Could Westpac Banking Corp (ASX: WBC) shares be a buy after the Reserve Bank of Australia (RBA) predicted a housing shortfall next year and price rises?
Westpac Banking Corporation, more commonly known as Westpac, is one of Australia’s ‘Big Four’ banks and a financial services provider headquartered in Sydney. It is one of Australia’s largest lenders to homeowners, investors, individuals (via credit cards and personal loans) and businesses.
What Did The RBA Say?
The RBA deputy governor Guy Debelle was in Sydney today, talking to the CFA Societies Australia Investment Conference.
According to the Australian Financial Review he said that house prices could have a larger price response if new housing supply doesn’t meet the demand with construction likely to hit a low point next year. Less options for buyers could mean they send the price a bit higher because of continuing population growth.
He also pointed to the fallout of the Royal Commission with tight lending conditions on developers, which could mean supply is even more constrained. However, the possibility of price rises next year (not to mention in the next few months) has meant large developers are prepared to retain their employees through the coming trough in activity.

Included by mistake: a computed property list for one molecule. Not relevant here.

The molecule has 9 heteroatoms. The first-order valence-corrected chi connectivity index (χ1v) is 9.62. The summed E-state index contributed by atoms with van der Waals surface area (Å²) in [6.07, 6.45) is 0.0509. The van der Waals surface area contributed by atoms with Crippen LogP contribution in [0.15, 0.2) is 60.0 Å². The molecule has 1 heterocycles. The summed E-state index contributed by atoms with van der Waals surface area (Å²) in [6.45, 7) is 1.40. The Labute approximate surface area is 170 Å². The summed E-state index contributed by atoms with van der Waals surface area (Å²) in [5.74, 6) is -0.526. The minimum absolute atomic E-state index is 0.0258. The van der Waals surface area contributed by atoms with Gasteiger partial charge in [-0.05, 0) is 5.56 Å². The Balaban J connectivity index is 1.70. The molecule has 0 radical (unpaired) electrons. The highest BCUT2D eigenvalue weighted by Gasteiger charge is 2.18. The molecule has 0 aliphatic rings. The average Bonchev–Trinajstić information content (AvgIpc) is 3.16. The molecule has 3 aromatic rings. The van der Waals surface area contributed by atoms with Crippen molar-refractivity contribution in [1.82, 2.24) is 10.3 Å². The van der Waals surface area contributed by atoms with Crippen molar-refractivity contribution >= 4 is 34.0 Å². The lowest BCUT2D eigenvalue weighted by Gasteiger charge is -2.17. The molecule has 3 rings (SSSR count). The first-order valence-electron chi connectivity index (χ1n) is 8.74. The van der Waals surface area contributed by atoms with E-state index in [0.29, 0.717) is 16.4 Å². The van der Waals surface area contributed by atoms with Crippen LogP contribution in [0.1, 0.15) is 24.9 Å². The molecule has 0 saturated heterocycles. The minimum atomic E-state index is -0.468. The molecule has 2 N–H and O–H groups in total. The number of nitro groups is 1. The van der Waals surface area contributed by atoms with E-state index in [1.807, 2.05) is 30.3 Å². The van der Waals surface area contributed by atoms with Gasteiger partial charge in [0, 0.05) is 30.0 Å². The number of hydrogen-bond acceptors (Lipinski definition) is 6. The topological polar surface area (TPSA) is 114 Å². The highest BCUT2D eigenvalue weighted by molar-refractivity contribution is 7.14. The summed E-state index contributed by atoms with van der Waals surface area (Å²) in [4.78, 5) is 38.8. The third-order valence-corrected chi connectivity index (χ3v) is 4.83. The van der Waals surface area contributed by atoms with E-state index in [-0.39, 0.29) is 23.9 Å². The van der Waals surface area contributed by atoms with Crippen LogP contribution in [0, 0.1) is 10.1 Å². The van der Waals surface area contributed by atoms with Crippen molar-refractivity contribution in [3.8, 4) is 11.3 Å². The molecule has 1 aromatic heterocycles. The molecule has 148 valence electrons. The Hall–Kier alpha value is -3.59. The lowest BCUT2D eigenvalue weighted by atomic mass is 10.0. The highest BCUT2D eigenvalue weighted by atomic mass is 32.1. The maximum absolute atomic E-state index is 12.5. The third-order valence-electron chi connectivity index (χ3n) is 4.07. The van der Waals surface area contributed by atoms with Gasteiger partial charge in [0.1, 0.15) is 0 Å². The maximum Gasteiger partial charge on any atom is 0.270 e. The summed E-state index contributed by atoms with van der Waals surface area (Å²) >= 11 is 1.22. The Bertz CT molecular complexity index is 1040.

What Could This Mean For Westpac Shares And Its Dividend?
Westpac and Commonwealth Bank of Australia (ASX: CBA) are the two ASX banks with the biggest exposure to Australia’s residential property market, so they can experience the biggest gains or declines related to how the property market does.
Higher demand for loans from population growth and higher prices could kickstart credit growth for the banks, which is at a very low level at the moment. Their net interest margins (NIM) are under significant pressure because of record low interest rates, so growing the total loan balance could be the best way to grow profit.
However, painful customer remediation is currently putting a dent in FY19 profits. Westpac has a trailing fully franked dividend yield of 6.4%. But some analysts think a dividend cut may be coming, so the future yield may actually be lower.
I’d much rather buy the shares in the free report below for safer dividends compared to Westpac.
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At the time of publishing, Jaz does not have a financial interest in any of the companies mentioned.